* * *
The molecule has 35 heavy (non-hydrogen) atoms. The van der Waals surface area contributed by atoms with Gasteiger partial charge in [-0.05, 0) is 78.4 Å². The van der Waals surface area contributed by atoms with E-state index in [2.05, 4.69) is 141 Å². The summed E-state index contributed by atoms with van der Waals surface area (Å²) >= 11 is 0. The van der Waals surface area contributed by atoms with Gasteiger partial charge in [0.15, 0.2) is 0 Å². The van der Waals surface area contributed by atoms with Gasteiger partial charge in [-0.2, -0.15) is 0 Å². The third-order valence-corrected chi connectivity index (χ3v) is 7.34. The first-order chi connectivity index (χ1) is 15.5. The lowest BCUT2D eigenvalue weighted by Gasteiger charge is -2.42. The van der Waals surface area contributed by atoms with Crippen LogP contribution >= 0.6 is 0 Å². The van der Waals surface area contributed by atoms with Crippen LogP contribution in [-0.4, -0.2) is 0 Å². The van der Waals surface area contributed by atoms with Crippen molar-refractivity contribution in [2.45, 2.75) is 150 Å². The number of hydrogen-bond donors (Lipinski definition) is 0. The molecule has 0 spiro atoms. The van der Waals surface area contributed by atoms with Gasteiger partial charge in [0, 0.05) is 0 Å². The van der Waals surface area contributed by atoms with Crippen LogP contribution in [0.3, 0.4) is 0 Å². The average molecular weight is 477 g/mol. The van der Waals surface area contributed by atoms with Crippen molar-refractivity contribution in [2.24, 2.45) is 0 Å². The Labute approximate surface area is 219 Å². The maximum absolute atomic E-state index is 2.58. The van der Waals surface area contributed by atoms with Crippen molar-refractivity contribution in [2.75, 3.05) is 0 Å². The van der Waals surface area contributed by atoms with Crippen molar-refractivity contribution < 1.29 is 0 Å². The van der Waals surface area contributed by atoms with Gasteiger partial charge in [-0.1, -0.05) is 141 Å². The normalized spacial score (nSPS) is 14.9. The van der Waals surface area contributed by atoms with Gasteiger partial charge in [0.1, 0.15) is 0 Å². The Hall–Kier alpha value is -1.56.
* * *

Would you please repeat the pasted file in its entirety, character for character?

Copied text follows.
The molecule has 35 heavy (non-hydrogen) atoms. The van der Waals surface area contributed by atoms with Gasteiger partial charge in [-0.05, 0) is 78.4 Å². The van der Waals surface area contributed by atoms with E-state index in [2.05, 4.69) is 141 Å². The summed E-state index contributed by atoms with van der Waals surface area (Å²) >= 11 is 0. The van der Waals surface area contributed by atoms with Gasteiger partial charge in [0.15, 0.2) is 0 Å². The van der Waals surface area contributed by atoms with Gasteiger partial charge in [-0.2, -0.15) is 0 Å². The third-order valence-corrected chi connectivity index (χ3v) is 7.34. The first-order chi connectivity index (χ1) is 15.5. The lowest BCUT2D eigenvalue weighted by Gasteiger charge is -2.42. The van der Waals surface area contributed by atoms with Crippen LogP contribution >= 0.6 is 0 Å². The van der Waals surface area contributed by atoms with Crippen LogP contribution in [-0.4, -0.2) is 0 Å². The van der Waals surface area contributed by atoms with Crippen molar-refractivity contribution in [2.45, 2.75) is 150 Å². The number of hydrogen-bond donors (Lipinski definition) is 0. The molecule has 0 spiro atoms. The van der Waals surface area contributed by atoms with Gasteiger partial charge in [0, 0.05) is 0 Å². The van der Waals surface area contributed by atoms with Crippen LogP contribution in [0.3, 0.4) is 0 Å². The average molecular weight is 477 g/mol. The van der Waals surface area contributed by atoms with Crippen molar-refractivity contribution in [2.24, 2.45) is 0 Å². The Labute approximate surface area is 219 Å². The maximum absolute atomic E-state index is 2.58. The van der Waals surface area contributed by atoms with Crippen molar-refractivity contribution in [2.75, 3.05) is 0 Å². The van der Waals surface area contributed by atoms with Crippen molar-refractivity contribution < 1.29 is 0 Å². The van der Waals surface area contributed by atoms with Gasteiger partial charge in [-0.1, -0.05) is 141 Å². The normalized spacial score (nSPS) is 14.9. The van der Waals surface area contributed by atoms with Gasteiger partial charge in [0.1, 0.15) is 0 Å². The Hall–Kier alpha value is -1.56.